The Doctrine Of The Will, by William Cunningham
This book is a classic example of why I find reading books by Calvinists to be such a chore sometimes . There is much in this book I agree with, much I do not find bothersome and offensive at all, but all too often this book goes off the rails with some non sequitors that demonstrate the wide variance between the Calvinist and biblical perspective and that also demonstrate why it is that Calvinism’s doctrine of the will falls so flat and why it presents such difficulties concerning their view of Jesus’ nature. Over and over again, the author of this book valiantly tries to attack Arminians and Catholics (the latter of which I must admit I am not overly sympathetic with much of the time myself) with the accusation of being Pelagians for their denial of the Catholic belief in total depravity, but the author over and over again finds himself engaged in some serious conflation and some serious refusal to recognize the equivocation he is involved in in trying to defend God’s judgment as well as mankind’s supposed total depravity, and finally ends without being unable to get his head out of his own nether parts, much to the regret of the reader.
Overall, this book is about 70 pages long and is at least an occasionally enjoyable one. The author shows a strong command of Latin, to the point where he does not even translate all of the Latin expressions he uses from the writings of Luther, Calvin, and the Council of Trent (which he condemns). Frequently in the volume he complains of the way that Calvinists have been misrepresented by their opponents as advocating a view of divine providence that amounts to a divine rape or in denying the volition of mankind, only to engage in the same sort of misrepresentation of those who are opposed to Calvinism as well as denying the volition of mankind through the backdoor, showing his own inconsistency in logic. Thankfully, the book is at least short because I am not sure that I would have been able to handle this book if it had been ten times longer in the vein of so many other long-winded books by Calvinists. Even so, this book definitely wore out its welcome and was not as much a pleasure to read as I would have preferred it to be.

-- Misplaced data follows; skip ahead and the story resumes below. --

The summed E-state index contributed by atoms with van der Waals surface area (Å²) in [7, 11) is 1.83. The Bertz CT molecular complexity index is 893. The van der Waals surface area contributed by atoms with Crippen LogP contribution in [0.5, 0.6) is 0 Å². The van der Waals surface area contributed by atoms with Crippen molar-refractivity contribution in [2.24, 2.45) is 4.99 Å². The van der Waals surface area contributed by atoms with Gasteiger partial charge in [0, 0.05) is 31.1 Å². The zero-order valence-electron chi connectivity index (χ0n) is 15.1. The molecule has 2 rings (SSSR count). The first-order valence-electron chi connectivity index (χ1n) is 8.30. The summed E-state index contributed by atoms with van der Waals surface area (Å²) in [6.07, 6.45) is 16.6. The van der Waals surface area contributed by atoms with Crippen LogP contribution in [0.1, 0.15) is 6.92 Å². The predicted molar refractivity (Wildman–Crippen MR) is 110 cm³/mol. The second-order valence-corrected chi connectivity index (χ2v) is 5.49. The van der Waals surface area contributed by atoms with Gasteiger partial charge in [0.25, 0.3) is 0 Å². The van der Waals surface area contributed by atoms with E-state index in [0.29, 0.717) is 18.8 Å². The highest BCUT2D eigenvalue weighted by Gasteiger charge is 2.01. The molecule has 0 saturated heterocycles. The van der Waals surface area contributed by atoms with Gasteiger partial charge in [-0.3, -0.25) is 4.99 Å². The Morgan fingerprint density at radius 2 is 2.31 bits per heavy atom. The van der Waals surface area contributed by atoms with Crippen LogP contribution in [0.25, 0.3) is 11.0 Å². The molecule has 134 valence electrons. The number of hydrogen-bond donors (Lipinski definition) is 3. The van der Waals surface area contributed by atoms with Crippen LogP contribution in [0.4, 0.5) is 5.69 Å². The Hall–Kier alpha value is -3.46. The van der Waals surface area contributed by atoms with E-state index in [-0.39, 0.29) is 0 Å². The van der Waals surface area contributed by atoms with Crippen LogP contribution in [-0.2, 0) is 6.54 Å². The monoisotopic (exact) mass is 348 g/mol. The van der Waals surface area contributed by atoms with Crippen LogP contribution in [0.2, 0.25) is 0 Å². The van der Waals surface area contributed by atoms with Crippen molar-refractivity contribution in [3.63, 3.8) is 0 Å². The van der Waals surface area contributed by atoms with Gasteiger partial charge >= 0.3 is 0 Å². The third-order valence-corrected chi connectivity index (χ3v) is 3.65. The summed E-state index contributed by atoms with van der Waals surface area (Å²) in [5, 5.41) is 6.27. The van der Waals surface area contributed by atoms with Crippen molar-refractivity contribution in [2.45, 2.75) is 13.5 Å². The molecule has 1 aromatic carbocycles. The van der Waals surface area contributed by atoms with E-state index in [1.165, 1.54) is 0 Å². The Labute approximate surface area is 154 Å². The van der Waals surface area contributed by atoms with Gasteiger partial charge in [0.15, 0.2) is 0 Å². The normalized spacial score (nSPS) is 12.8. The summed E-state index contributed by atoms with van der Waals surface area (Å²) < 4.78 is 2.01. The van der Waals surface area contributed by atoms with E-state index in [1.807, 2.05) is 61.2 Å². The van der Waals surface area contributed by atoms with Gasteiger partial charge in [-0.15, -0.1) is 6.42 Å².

For the sake of those who want to know whether they should read it, it is as least worthwhile to point out why it fails to much. For one, the author writes from the point of view of Hellenistic Christianity and fails to account for a genuinely biblical worldview, and moreover engages in some human reasoning in place of sound biblical exegesis to argue that if mankind could have been perfect by his own merits then some mankind (other than Jesus) would have been perfect, and therefore people with fallen human natures can do and think no good whatsoever. This massive and fallacious leap in reasoning prevents this book from being a joy to read, because the author simply does not concede the leap he makes from an admission that people cannot be saved based on their works that is common to anyone with even a modicum of sense to an assertion that people can only do evil continually and not do or will anything that is even partly good as a result of sin, which is quite plainly wrong. We are all creatures of unequal levels of good and evil, but God demands perfection, and so if we are to become like Him, he must create in us the sort of heart and mind that perfectly reflect His will because while partial good is well within our powers, unmixed good requires God’s own working within us.
 See, for example: